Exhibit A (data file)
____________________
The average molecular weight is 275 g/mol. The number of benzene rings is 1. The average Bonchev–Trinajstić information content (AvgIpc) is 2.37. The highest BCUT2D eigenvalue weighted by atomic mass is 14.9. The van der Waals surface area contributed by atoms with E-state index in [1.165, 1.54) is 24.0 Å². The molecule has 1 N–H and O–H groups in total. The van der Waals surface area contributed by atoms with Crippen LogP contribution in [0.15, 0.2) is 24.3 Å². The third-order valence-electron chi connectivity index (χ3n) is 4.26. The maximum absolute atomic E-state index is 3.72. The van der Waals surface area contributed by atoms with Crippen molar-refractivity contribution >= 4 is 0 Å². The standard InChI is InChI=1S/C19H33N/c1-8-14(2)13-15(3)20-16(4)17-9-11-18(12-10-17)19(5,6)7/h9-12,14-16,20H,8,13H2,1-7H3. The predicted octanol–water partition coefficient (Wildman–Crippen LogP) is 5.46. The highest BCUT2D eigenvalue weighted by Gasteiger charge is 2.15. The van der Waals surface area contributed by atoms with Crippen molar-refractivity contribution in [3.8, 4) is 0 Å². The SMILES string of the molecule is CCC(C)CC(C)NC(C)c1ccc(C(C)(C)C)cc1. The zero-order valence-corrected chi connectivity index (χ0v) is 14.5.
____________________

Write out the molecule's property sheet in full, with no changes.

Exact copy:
The average molecular weight is 275 g/mol. The number of benzene rings is 1. The average Bonchev–Trinajstić information content (AvgIpc) is 2.37. The highest BCUT2D eigenvalue weighted by atomic mass is 14.9. The van der Waals surface area contributed by atoms with E-state index in [1.165, 1.54) is 24.0 Å². The molecule has 1 N–H and O–H groups in total. The van der Waals surface area contributed by atoms with Crippen LogP contribution in [0.15, 0.2) is 24.3 Å². The third-order valence-electron chi connectivity index (χ3n) is 4.26. The maximum absolute atomic E-state index is 3.72. The van der Waals surface area contributed by atoms with Crippen molar-refractivity contribution >= 4 is 0 Å². The standard InChI is InChI=1S/C19H33N/c1-8-14(2)13-15(3)20-16(4)17-9-11-18(12-10-17)19(5,6)7/h9-12,14-16,20H,8,13H2,1-7H3. The predicted octanol–water partition coefficient (Wildman–Crippen LogP) is 5.46. The highest BCUT2D eigenvalue weighted by Gasteiger charge is 2.15. The van der Waals surface area contributed by atoms with Crippen molar-refractivity contribution in [3.8, 4) is 0 Å². The SMILES string of the molecule is CCC(C)CC(C)NC(C)c1ccc(C(C)(C)C)cc1. The zero-order valence-corrected chi connectivity index (χ0v) is 14.5.